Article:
Arteh Odjidja is a commercial fashion, portraiture and fine art photographer and educator, based in London. Growing up with a father working in the filmmaking industry, Arteh Odjidja developed an early love for the creative process. With a passion for sharing these creative experiences, he has provided this quick guide to curating your strongest portfolio at home. To learn even more, join his Webinar on April 16th, 2019.
We are hired for the work we share to the world, so wouldn’t it be great to make sure you’re putting your very best work in front of your audience? Firstly, it’s a good idea to start with collating feedback from people you respect what they think your best images are and what they think your strengths are. You can also get a good indication of your strongest images from the response you receive on your social media activity. Ultimately, we can gain valuable insight from our audience this way and truthfully, I don’t think there has even been a better time to do this.
Secondly, try to consider the following:
A. When people think of you and your work, what words come to their minds?
B. Think of some iconic photographers you can draw inspiration from. For example, when you think of Richard Avedon and his work, what words come to mind?
For me, the words are fashion, black-and-white, portraits, iconic and timeless.
What about well-known Magnum photographers like Bruce Gilden? Portraits and street-life.
Or Sebastian Salgado? Black-and-white, travel and documentary.
I’ve also asked friends and colleagues the types of words that come to their minds when they think about me and my work. Common answers are black-and-white, portraits and portfolio/project work. Some say fashion.
C. The most important question, of course, is what do you want people to think when they think of you and your work?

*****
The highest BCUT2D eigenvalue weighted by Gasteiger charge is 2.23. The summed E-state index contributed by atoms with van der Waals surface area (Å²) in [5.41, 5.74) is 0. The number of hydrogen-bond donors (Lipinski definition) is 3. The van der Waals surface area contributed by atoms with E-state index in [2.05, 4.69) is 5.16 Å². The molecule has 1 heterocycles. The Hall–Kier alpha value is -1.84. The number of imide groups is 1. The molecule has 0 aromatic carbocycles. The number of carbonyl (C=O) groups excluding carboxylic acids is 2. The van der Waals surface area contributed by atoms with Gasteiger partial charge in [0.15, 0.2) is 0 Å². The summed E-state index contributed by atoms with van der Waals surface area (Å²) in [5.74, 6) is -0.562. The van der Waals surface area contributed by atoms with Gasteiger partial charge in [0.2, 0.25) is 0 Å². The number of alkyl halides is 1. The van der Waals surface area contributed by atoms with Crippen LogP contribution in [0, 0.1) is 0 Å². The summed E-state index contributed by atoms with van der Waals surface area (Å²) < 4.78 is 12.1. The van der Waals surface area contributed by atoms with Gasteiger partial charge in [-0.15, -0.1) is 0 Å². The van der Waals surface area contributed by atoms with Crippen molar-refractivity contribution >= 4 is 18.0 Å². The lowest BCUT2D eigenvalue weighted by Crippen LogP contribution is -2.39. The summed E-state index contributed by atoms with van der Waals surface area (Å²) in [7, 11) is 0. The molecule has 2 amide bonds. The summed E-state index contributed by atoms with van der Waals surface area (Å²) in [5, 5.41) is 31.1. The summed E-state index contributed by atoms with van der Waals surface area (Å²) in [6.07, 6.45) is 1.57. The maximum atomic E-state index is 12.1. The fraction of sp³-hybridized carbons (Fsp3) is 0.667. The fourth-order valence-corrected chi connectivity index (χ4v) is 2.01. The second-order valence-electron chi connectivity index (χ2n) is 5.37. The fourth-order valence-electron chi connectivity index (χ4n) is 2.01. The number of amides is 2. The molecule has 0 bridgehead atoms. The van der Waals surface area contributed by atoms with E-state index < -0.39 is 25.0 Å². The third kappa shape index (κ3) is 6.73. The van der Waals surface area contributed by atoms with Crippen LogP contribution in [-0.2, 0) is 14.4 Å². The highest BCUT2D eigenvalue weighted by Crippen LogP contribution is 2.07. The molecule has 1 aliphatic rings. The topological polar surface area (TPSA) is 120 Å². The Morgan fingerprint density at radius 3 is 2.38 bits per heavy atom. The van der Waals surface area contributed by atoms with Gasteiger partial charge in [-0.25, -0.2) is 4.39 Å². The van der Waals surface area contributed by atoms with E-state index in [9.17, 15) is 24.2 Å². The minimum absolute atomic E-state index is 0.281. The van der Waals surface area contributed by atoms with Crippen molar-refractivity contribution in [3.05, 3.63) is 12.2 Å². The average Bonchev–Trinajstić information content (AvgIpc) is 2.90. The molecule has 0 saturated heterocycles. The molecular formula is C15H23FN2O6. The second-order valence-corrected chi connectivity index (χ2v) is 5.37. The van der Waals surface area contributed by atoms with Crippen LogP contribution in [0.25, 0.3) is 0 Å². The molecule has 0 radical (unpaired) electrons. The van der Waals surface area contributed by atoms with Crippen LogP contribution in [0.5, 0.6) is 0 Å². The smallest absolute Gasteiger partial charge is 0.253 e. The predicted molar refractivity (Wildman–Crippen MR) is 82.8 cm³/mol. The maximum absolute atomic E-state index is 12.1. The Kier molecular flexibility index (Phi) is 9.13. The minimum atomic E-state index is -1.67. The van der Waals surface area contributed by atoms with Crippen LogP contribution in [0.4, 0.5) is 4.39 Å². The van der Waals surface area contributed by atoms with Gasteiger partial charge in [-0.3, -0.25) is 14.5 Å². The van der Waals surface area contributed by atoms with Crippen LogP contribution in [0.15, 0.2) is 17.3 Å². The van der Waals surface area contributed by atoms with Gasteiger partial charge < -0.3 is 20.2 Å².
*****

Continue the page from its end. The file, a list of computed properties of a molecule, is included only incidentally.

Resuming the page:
Below are some insightful actions in developing your voice and, ultimately, your portfolio.
- Try to think of the words that you desire people to immediately associate with you and your work.
a) Find words for the aesthetic (the physical appearance i.e. high resolution, timeless)
b) Find words for the genre (i.e. portraiture, landscapes)
c) Find words for how you want people to feel when they view your work (i.e. happy, sad, over-whelmed, intrigued)
- Write these words down and start to go through your website, your social media, your existing portfolio and be honest with yourself as to whether these words are communicated clearly enough. Seek the feedback of others in assessing the clarity of your message.
- Start to clear out some of your images that dilute your message. It’s okay to disregard some of your work.
- Keep the words you’ve written down at hand, or even on display in your current workspace as a guiding criterion for your image selections.
- Make a selection of your strongest images and format this into a portfolio for prospective clients. These images should showcase your style and your strongest commercial and artistic values.
To see more of Arteh’s work, follow him on Instagram @arteh_odjidja_photographer
Want to learn more? Join Arteh in his Webinar all about Curating your Strongest Portfolio. Sing up for free here.